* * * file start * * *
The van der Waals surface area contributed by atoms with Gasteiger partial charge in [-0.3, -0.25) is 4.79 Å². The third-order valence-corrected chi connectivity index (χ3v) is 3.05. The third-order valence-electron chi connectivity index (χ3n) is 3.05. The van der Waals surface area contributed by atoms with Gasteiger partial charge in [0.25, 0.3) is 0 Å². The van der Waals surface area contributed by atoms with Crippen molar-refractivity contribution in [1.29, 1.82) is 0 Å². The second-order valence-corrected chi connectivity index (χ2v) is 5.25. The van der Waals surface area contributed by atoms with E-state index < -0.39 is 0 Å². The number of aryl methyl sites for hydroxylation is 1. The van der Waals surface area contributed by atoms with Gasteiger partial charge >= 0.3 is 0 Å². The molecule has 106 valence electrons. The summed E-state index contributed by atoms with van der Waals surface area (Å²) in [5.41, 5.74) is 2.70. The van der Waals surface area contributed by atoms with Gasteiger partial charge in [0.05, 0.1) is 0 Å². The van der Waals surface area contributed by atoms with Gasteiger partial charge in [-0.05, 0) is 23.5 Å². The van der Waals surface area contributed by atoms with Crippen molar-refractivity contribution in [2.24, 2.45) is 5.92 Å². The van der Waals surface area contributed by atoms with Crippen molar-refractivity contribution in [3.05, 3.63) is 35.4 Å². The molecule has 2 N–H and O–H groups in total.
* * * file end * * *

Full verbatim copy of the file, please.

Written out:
The van der Waals surface area contributed by atoms with Gasteiger partial charge in [-0.3, -0.25) is 4.79 Å². The third-order valence-corrected chi connectivity index (χ3v) is 3.05. The third-order valence-electron chi connectivity index (χ3n) is 3.05. The van der Waals surface area contributed by atoms with Gasteiger partial charge in [0.25, 0.3) is 0 Å². The van der Waals surface area contributed by atoms with Crippen molar-refractivity contribution in [1.29, 1.82) is 0 Å². The second-order valence-corrected chi connectivity index (χ2v) is 5.25. The van der Waals surface area contributed by atoms with E-state index < -0.39 is 0 Å². The number of aryl methyl sites for hydroxylation is 1. The van der Waals surface area contributed by atoms with Gasteiger partial charge >= 0.3 is 0 Å². The molecule has 106 valence electrons. The summed E-state index contributed by atoms with van der Waals surface area (Å²) in [5.41, 5.74) is 2.70. The van der Waals surface area contributed by atoms with Gasteiger partial charge in [0.05, 0.1) is 0 Å². The van der Waals surface area contributed by atoms with Gasteiger partial charge in [-0.05, 0) is 23.5 Å². The van der Waals surface area contributed by atoms with Crippen molar-refractivity contribution in [2.24, 2.45) is 5.92 Å². The van der Waals surface area contributed by atoms with Crippen molar-refractivity contribution in [3.05, 3.63) is 35.4 Å². The molecule has 2 N–H and O–H groups in total.